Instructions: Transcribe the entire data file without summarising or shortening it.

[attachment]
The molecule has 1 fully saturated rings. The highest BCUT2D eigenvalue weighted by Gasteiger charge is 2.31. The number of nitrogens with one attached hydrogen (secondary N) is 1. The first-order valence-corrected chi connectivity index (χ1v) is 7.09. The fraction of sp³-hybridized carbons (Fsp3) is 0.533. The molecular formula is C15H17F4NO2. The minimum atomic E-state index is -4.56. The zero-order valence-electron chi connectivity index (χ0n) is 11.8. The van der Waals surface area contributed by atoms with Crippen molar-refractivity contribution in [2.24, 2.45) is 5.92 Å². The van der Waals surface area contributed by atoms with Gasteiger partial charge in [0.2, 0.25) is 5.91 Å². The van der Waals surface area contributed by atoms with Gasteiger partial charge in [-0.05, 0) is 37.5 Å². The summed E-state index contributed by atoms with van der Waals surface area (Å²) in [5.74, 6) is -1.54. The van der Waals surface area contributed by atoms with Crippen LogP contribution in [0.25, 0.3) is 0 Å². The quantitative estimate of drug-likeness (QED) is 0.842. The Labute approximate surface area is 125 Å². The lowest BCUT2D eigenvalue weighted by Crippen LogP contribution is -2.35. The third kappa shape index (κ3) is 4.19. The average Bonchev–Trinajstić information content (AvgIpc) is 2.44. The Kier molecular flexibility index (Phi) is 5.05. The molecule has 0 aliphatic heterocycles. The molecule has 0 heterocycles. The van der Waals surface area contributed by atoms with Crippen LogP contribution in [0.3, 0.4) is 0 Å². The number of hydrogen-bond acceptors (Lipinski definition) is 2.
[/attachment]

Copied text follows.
The molecule has 1 fully saturated rings. The highest BCUT2D eigenvalue weighted by Gasteiger charge is 2.31. The number of nitrogens with one attached hydrogen (secondary N) is 1. The first-order valence-corrected chi connectivity index (χ1v) is 7.09. The fraction of sp³-hybridized carbons (Fsp3) is 0.533. The molecular formula is C15H17F4NO2. The minimum atomic E-state index is -4.56. The zero-order valence-electron chi connectivity index (χ0n) is 11.8. The van der Waals surface area contributed by atoms with Crippen molar-refractivity contribution in [2.24, 2.45) is 5.92 Å². The van der Waals surface area contributed by atoms with Gasteiger partial charge in [0.2, 0.25) is 5.91 Å². The van der Waals surface area contributed by atoms with Gasteiger partial charge in [-0.05, 0) is 37.5 Å². The summed E-state index contributed by atoms with van der Waals surface area (Å²) in [5.74, 6) is -1.54. The van der Waals surface area contributed by atoms with Crippen LogP contribution in [0.25, 0.3) is 0 Å². The quantitative estimate of drug-likeness (QED) is 0.842. The Labute approximate surface area is 125 Å². The lowest BCUT2D eigenvalue weighted by Crippen LogP contribution is -2.35. The third kappa shape index (κ3) is 4.19. The average Bonchev–Trinajstić information content (AvgIpc) is 2.44. The Kier molecular flexibility index (Phi) is 5.05. The molecule has 0 aliphatic heterocycles. The molecule has 0 heterocycles. The van der Waals surface area contributed by atoms with Crippen LogP contribution in [0.3, 0.4) is 0 Å². The number of hydrogen-bond acceptors (Lipinski definition) is 2.